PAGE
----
One of the seemingly improbable outcomes of digital social networking is the increased interest in live events for building relationships to further to accomplish practical business objectives.
To do this well, while also maximizing your return on what is likely to be a significant investment, thorough preparation is essential.
This is something I’ve been working on for weeks to get ready for attending Social Media Marketing World, the worlds largest social media marketing event. I’ll have several responsibilities, including leading a small business interest group.
Am I anxious? Of course, but when I get on that airplane and look over my plan I’ll have the confidence that comes from planning for success. The following steps and ideas will help you to do the same.
#1 – Focus Your Attention on Possible Outcomes
My belief is many people think of networking as showing up, randomly interacting, and hoping something good will happen.
You have to be crystal clear about what you want so you can communicate it to others, and to recognize it when you see or hear it.
Here are possible outcomes to plan for when attending live events.
- Learning Useful ideas
- Discovering Opportunities for Partnering
- Finding a Mentor or Coach
- Forming Alliances
- Nurturing current relationships
- Connecting with Influencers
- Launching a New Product or Service
When others are clear about what you want they can more easily help you. This is why your desired business outcomes should also be listed in your LinkedIn profile.
#2 – Articulate How Your Business Can Help Others
Everyone is looking for ways to grow their business. So, if you can clearly articulate how you help other businesses, you will much more readily achieve alignment for accomplishing your goals.
This basically comes down to crafting a statement that describes two things: We do this. You get this. If you wish, you can think of this as your “elevator speech.”
To then get that conversation going, consider some of the following practices.
- Be aware – Pay attention to eye contact to know who does and doesn’t want to connect with you.
- Do your research – Knowing something specific about others always makes for interesting conversation.
- Bring a “gift” – This can be as simple as a compliment about someone’s recent blog post.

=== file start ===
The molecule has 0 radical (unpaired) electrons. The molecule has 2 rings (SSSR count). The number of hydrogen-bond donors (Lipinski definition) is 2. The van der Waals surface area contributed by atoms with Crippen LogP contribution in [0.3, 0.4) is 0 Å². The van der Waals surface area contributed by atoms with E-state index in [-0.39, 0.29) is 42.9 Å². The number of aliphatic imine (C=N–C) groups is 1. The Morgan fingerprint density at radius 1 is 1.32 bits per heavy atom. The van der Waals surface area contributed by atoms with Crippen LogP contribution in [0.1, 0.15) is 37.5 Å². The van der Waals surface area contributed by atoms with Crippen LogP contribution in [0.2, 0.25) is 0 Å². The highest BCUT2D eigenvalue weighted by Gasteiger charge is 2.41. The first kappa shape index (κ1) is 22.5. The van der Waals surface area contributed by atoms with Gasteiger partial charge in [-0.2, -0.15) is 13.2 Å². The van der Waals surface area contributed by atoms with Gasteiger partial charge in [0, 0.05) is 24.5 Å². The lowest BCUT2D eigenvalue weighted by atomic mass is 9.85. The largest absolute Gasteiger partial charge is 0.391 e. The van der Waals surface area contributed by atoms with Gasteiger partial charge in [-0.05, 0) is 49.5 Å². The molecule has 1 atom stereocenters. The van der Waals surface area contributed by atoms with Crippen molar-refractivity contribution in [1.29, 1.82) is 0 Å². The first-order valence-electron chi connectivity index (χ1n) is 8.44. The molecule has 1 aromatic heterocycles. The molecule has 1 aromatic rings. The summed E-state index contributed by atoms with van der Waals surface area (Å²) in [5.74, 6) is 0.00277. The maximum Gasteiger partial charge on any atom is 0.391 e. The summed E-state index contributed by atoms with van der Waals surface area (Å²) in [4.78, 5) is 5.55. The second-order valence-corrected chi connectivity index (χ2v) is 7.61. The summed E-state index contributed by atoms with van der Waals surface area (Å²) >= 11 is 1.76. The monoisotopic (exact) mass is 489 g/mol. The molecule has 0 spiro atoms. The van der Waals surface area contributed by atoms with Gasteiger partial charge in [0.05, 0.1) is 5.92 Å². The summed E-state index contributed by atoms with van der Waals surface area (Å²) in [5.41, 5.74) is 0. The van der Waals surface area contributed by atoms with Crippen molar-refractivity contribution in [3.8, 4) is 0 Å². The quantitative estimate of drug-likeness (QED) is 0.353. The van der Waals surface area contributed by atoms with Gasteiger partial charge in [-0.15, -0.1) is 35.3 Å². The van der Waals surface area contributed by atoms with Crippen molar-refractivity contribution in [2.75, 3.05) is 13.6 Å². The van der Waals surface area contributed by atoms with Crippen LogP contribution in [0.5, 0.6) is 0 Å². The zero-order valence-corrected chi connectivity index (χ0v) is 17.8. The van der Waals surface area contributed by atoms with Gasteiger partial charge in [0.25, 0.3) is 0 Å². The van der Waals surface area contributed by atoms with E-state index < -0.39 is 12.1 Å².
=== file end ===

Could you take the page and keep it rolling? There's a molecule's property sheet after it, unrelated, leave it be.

- Buy a stranger a cup of coffee – Just walk up to a friendly person in the coffee line and buy their coffee. It’s a great ice breaker.
- Think big – The best opportunities are often squandered because someone is not ready. What would you know to do if Oprah called? That’s the idea.
#3 – Increase the Probability of Favorable Outcomes
One of my habits at live events is writing out my daily schedule, starting with when I arise, meditate, exercise, have breakfast, etc. I used to think this was an odd practice until recently discovering others do this to budget their time and maximize potential opportunities.
A powerful tip for making the most of of live networking is showing up early for the event, as well as every day during the event. Go-getters tend to show up early, making this a great time to make invaluable connections.
In addition to being where you expect others to be, consider also being where it is easier to make connections, such as in the hallways while educational sessions are going on. When you avoid the crowds you can often have more relaxed and personal conversations.
Bonus: Debrief Throughout the Event
An invaluable practice for avoiding networking overwhelm is to digest everything on a daily basis. This captures what is relevant and builds your plan for what’s next. Here are some ideas for doing this well.
- Always carry a notepad – always.
- Use an App to quickly grab contact information.
- Connect with everyone on LinkedIn, Google+, and Twitter
- Schedule tweets for the following week to reconnect
- Make a list of promises and next actions
When you digest live events on a daily basis you are effectively doing your homework before going home. This is a trick I learned back in grade school so that I could get right down to having fun when I got home!
Live events are fun, but even better is being ready to enhance your business when you return with the help of your new relationships and ideas that give you a fresh perspective for accomplishing your business goals.
About the Author: Jeff Korhan, MBA, is the author of Built-In Social: Essential Social Marketing Practices for Every Small Business – (Wiley 2013)